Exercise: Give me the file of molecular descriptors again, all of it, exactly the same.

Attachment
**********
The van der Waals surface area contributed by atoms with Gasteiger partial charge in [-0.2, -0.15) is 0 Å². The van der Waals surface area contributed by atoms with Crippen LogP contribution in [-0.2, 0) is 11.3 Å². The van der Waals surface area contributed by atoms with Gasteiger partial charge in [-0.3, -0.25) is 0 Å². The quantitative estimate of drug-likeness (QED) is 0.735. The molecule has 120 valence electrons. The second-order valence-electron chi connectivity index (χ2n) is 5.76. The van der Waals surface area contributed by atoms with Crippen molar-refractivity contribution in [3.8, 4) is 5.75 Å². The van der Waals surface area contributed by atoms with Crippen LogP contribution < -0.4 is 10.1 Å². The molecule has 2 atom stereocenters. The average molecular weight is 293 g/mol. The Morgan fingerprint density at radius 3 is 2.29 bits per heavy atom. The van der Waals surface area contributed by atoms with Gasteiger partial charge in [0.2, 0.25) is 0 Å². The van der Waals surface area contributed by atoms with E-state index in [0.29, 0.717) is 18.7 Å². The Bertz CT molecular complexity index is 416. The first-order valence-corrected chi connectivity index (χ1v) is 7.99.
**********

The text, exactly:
The van der Waals surface area contributed by atoms with Gasteiger partial charge in [-0.2, -0.15) is 0 Å². The van der Waals surface area contributed by atoms with Crippen LogP contribution in [-0.2, 0) is 11.3 Å². The van der Waals surface area contributed by atoms with Gasteiger partial charge in [-0.3, -0.25) is 0 Å². The quantitative estimate of drug-likeness (QED) is 0.735. The molecule has 120 valence electrons. The second-order valence-electron chi connectivity index (χ2n) is 5.76. The van der Waals surface area contributed by atoms with Crippen molar-refractivity contribution in [3.8, 4) is 5.75 Å². The van der Waals surface area contributed by atoms with Crippen LogP contribution < -0.4 is 10.1 Å². The molecule has 2 atom stereocenters. The average molecular weight is 293 g/mol. The Morgan fingerprint density at radius 3 is 2.29 bits per heavy atom. The van der Waals surface area contributed by atoms with Gasteiger partial charge in [0.2, 0.25) is 0 Å². The van der Waals surface area contributed by atoms with E-state index in [0.29, 0.717) is 18.7 Å². The Bertz CT molecular complexity index is 416. The first-order valence-corrected chi connectivity index (χ1v) is 7.99.